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  • Question

  • Is there a way to allow access to certain parts of a database, and password protect the rest of the same database?
    Friday, April 15, 2011 6:25 PM

Answers

  • You will need to create a user login method to identify the user (and optionally provide a user level value). Then you can test against the current user to enable or disable functionality as needed.

    This may need a user table and login form that runs at startup or a system call to windows...

    • Marked as answer by Bruce Song Friday, April 29, 2011 5:07 AM
    Monday, April 18, 2011 11:22 PM
  • Take a look at the blog postings at http://www.accesssecurityblog.com/ for some suggestions.
    -Tom. Microsoft Access MVP
    • Marked as answer by Bruce Song Friday, April 29, 2011 5:07 AM
    Tuesday, April 19, 2011 2:48 PM

All replies

  • That really depends on what you mean in more detail. Usually users don't have access to the "database", they interact with a database application through forms and reports. We can certainly restrict what users can do with the forms. Is this your scenario? If not, please elaborate.
    -Tom. Microsoft Access MVP
    Saturday, April 16, 2011 4:18 AM
  • Here is my scenario...I have a maintenance database built, and I make work orders with it.  I want to be able to allow other people in the plant to have access to one section of it, so they can submit the work order.  But I don't want them to have access to any other part...I.E...editing the work orders, running reports and stuff like that.  Hope this clears it up somewhat...thank you very much for your help!!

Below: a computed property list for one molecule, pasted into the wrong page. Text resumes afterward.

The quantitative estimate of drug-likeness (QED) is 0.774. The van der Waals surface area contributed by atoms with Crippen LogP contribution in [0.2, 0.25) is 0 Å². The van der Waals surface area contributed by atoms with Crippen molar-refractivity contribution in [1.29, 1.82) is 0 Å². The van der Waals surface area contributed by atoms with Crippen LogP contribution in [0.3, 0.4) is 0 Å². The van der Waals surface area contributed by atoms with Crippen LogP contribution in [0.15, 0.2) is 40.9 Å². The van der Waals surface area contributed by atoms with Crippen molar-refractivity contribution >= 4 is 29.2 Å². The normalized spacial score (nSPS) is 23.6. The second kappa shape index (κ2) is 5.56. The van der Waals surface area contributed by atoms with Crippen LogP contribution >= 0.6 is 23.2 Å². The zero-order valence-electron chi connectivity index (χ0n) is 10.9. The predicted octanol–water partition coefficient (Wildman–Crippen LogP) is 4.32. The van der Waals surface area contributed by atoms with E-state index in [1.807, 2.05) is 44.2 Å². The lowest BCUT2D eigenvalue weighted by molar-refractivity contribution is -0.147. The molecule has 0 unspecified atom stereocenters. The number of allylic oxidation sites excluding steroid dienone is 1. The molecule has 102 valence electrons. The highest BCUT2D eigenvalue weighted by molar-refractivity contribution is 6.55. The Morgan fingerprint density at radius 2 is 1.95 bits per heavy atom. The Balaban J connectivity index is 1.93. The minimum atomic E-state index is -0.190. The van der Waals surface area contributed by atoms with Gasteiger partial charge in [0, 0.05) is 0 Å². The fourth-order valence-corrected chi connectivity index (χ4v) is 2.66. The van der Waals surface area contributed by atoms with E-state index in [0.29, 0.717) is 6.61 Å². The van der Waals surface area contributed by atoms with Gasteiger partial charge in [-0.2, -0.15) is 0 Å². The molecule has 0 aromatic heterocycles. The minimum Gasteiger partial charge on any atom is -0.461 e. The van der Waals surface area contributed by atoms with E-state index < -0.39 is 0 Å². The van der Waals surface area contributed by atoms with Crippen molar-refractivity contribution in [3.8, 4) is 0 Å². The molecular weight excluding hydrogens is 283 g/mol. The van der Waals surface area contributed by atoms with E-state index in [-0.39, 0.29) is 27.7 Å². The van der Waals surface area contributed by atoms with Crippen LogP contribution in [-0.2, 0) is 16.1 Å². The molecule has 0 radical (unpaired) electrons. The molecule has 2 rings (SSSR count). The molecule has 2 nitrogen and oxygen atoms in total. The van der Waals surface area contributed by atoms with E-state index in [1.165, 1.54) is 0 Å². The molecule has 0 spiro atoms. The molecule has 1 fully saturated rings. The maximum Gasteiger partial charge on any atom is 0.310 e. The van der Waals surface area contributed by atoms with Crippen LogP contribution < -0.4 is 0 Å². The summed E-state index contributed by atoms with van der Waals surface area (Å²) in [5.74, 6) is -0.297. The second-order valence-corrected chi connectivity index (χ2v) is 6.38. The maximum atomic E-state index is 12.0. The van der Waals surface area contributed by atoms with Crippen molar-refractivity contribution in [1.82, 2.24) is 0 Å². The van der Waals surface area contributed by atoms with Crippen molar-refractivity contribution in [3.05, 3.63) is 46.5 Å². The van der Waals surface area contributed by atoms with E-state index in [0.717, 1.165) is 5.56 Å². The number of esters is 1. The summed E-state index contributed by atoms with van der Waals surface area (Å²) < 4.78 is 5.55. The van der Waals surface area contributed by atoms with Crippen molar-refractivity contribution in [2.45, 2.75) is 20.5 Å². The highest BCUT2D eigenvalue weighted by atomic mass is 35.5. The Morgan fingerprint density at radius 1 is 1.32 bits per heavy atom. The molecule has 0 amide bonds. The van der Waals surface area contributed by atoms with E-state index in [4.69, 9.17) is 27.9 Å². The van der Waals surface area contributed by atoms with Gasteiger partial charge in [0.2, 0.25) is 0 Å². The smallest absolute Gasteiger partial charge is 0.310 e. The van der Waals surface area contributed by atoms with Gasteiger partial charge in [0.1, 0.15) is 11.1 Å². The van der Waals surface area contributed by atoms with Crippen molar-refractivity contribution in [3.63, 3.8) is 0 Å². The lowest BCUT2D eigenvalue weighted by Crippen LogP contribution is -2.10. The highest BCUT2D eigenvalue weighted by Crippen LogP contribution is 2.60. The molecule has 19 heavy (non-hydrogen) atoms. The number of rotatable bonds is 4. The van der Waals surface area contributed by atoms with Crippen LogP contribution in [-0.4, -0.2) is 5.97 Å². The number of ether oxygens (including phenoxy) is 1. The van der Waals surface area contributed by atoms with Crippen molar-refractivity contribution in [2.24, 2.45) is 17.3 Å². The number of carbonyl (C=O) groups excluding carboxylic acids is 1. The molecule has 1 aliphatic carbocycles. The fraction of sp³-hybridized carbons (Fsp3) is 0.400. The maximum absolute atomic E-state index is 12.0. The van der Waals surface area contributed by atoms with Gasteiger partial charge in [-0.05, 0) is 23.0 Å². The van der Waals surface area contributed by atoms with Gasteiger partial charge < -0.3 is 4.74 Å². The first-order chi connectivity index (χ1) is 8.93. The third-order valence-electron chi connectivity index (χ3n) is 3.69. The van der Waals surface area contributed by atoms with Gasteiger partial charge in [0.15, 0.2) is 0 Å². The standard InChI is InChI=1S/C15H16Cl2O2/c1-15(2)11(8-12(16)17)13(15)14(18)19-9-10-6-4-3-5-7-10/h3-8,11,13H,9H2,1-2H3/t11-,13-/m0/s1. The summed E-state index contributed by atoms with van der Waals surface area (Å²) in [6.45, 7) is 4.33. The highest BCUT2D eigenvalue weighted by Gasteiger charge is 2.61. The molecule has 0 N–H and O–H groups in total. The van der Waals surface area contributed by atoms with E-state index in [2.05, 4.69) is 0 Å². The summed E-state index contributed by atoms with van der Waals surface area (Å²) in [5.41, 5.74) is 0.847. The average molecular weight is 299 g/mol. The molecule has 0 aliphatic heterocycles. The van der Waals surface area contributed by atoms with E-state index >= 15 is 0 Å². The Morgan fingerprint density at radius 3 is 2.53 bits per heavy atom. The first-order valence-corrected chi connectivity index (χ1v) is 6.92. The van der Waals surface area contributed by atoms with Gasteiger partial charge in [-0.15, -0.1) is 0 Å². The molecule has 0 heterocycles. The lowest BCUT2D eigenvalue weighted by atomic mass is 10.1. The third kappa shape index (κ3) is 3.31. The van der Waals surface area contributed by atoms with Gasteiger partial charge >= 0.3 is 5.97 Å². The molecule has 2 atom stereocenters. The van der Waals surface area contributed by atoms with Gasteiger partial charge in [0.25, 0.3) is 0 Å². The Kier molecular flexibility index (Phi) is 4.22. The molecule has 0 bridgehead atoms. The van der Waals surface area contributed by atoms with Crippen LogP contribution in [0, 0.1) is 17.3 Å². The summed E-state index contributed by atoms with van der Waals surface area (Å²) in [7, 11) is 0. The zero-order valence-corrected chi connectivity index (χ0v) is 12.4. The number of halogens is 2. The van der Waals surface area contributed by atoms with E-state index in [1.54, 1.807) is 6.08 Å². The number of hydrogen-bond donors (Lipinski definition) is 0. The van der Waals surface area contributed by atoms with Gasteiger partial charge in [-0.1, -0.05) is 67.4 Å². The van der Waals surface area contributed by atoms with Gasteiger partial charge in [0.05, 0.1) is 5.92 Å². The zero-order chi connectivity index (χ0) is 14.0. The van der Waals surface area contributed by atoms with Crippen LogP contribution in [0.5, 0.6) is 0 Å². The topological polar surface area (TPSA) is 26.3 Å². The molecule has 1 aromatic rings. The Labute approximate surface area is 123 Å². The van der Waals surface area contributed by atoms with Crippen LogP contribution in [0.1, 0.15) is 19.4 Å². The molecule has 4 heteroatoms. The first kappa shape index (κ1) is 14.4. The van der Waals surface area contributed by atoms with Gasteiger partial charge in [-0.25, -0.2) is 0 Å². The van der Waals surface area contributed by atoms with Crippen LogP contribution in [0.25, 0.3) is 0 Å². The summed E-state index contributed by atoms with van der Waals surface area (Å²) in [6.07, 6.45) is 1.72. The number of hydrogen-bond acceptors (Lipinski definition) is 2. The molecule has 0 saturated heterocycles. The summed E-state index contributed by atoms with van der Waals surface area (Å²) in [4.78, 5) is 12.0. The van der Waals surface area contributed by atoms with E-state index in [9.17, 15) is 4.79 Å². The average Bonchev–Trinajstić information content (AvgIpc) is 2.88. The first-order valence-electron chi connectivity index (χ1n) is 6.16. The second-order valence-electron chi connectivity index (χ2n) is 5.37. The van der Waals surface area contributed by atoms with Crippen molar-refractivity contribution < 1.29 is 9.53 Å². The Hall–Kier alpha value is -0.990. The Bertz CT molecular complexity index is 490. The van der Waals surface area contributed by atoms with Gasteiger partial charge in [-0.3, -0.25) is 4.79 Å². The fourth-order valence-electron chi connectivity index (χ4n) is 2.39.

Monday, April 18, 2011 1:43 PM
  • You will need to create a user login method to identify the user (and optionally provide a user level value). Then you can test against the current user to enable or disable functionality as needed.

    This may need a user table and login form that runs at startup or a system call to windows...

    • Marked as answer by Bruce Song Friday, April 29, 2011 5:07 AM
    Monday, April 18, 2011 11:22 PM
  • Take a look at the blog postings at http://www.accesssecurityblog.com/ for some suggestions.
    -Tom. Microsoft Access MVP
    • Marked as answer by Bruce Song Friday, April 29, 2011 5:07 AM
    Tuesday, April 19, 2011 2:48 PM